OTI’s Reform Priorities for Section 702 of the FISA Amendments Act

Blog Post
May 2, 2017

Congress has until December 31 to renew the FISA Amendments Act or it will expire, and with it, the highly controversial, large-scale surveillance authorities under Section 702. As Congress debates whether to renew Section 702, it must consider needed reforms so that surveillance will be narrowly tailored to the law’s stated purpose - stopping both terrorism and espionage - and so that millions of Americans’ communications will no longer be swept up in its net.

The Open Technology Institute’s Section 702 reform priorities include:

Limit the Scope of Collection Under Section 702: Currently, the NSA engages in large-scale surveillance of Americans’ communications under Section 702. This overbroad surveillance is possible due to the breadth of the definition for “foreign intelligence information,” collection of which must be a significant purpose of the surveillance. Additionally, the scope of surveillance under Section 702 is overbroad because of the NSA’s “upstream” surveillance program and “about” collection.

  • Narrowly Tailor the Definition of Foreign Intelligence Information: When Section 702 became law in 2008, it was sold to Congress and the public as authorizing surveillance that was necessary to stop terrorist threats and espionage. To this day, the Office of Director of National Intelligence argues for reauthorization of Section 702 stressing its necessity to national security, even calling it the “crown jewel” of the intelligence community’s surveillance authorities. Yet, Section 702 permits surveillance that goes well beyond protecting national security. The definition for foreign intelligence information also permits surveillance that is merely relevant to the foreign affairs of the United States. The “foreign affairs” provision of the definition of  foreign intelligence information is not necessary to national security, and allows the NSA to sweep up the communications of political or human rights activists, journalists, students, and business people working abroad, and it should be struck from the authorized purposes for surveillance under Section 702. 

  • End “Upstream” Surveillance: Upstream surveillance is the term for the NSA’s practice of wiretapping the internet backbone - the underseas fiber optic cables across which about 80% of global internet traffic transits - and scanning the data for communications to,from, or about their target, though at the end of April the NSA stopped “about” collection. This practice is incredibly privacy-invasive, as it subjects everyone’s communications to automated scans by the NSA. When Congress debated the passage of Section 702, it never considered whether the NSA should have such broad authority to intercept internet communications and nothing in the statute suggests this type of surveillance is appropriate. Congress should reform Section 702 to make clear that “upstream” surveillance is not authorized.

  • Prohibit “About” Collection: Short of eliminating “upstream” surveillance altogether, Congress should prohibit “about” collection. As part of its “upstream” surveillance, the NSA scans the contents of all of the communications that transit the internet backbone for communications that merely reference, or are “about”, the target. Compliance issues with upstream surveillance date back to 2011 when the FISC shut it down until the NSA could remedy the problems. This April, the NSA announced that, as a result of still-persistent compliance issues, it would stop the practice of “about” collection and delete its stores of US person communications that were obtained via that form of surveillance. It claimed that the threat to Americans’ privacy outweighed any value from the collection. Considering the harmful impact “about” collection has on Americans’ privacy, it is indefensible to allow space for the NSA to restart this practice. Congress should pass a reform bill that includes a prohibition against “about” collection.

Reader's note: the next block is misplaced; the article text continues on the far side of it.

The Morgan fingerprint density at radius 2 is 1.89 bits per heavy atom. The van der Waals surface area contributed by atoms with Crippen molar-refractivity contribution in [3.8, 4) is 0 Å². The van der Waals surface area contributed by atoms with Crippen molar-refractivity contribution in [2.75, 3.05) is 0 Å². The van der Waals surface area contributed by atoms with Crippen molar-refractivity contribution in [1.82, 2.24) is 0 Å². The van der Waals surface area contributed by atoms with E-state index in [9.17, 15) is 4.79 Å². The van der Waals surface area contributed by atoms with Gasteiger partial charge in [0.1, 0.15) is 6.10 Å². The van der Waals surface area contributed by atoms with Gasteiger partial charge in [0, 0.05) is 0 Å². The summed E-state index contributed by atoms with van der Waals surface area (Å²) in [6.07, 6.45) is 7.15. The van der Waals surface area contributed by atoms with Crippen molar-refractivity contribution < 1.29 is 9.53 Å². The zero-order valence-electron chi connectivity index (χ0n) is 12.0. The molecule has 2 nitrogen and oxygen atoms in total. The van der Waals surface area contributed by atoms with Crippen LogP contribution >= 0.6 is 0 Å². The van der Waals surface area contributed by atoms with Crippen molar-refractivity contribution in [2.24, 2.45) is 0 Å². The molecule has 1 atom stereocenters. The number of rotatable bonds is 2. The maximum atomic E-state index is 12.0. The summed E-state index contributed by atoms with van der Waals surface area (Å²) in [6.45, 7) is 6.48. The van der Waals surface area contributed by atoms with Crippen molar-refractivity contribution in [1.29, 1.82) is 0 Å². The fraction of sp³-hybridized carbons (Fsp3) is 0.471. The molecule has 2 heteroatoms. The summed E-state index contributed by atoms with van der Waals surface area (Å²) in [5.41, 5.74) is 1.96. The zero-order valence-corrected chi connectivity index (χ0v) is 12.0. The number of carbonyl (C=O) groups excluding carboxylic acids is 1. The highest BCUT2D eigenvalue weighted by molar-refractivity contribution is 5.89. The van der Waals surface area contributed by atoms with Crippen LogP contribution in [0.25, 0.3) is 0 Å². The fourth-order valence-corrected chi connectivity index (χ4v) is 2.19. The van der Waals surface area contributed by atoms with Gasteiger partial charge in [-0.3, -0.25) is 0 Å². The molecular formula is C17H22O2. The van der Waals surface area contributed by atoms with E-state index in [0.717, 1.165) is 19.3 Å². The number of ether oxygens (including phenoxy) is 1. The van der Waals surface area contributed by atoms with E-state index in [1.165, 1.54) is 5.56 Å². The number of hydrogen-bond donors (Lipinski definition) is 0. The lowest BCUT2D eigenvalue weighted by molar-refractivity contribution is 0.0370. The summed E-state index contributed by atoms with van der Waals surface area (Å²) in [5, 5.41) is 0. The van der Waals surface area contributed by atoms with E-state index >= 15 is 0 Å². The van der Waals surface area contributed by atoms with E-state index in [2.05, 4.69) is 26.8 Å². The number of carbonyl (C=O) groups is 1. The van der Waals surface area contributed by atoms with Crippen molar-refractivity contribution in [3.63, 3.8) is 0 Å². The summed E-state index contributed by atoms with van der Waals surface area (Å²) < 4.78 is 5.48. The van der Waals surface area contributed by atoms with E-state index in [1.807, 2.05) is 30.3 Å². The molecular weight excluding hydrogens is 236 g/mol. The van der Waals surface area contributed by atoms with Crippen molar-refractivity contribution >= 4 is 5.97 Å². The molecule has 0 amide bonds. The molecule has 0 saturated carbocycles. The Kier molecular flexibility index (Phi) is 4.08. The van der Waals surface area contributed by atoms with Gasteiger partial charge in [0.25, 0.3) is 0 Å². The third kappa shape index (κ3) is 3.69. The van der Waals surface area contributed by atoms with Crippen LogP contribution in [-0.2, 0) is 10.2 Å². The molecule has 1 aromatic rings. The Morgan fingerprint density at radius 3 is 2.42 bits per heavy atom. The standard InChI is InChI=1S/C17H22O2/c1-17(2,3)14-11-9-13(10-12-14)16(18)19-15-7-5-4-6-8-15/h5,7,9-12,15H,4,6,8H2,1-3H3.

Enhance Post-Collection Protections for Americans’ Communications that are Swept Up Under Section 702: While narrowing the scope of surveillance under Section 702 is critically important, it will still result in a large quantity of incidental collection of Americans’ communications. For this reason, enhancing the protections for that information once it is in the intelligence community’s databases is also essential. This happens through limiting the purposes for which the information can be used, and ensuring that if the FBI searches the information using a US person identifier, they have a warrant authorizing that search.

  • Establish Limits on Use of Communications Collected Under Section 702: DOJ asserts that the FBI has the authority to use Americans’ communications collected under Section 702 for investigations and prosecutions into any crime whatsoever since they were lawfully obtained. In response to public outcry following the Snowden revelations, DOJ issued new minimization procedures that offered one additional protection: it may only use communications collected pursuant to Section 702 in proceedings, such as prosecutions, with the approval of the Attorney General. This limitation is wholly insufficient. The intelligence community justifies the collection of large quantities of Americans’ communications under Section 702 by arguing that it is reasonable since the surveillance is targeting foreign intelligence information. Congress should ensure that information collected under Section 702, which is obtained pursuant to a standard that falls far short of the probable cause standard required in criminal investigations, can only be for the purpose for which it was collected: foreign intelligence investigations.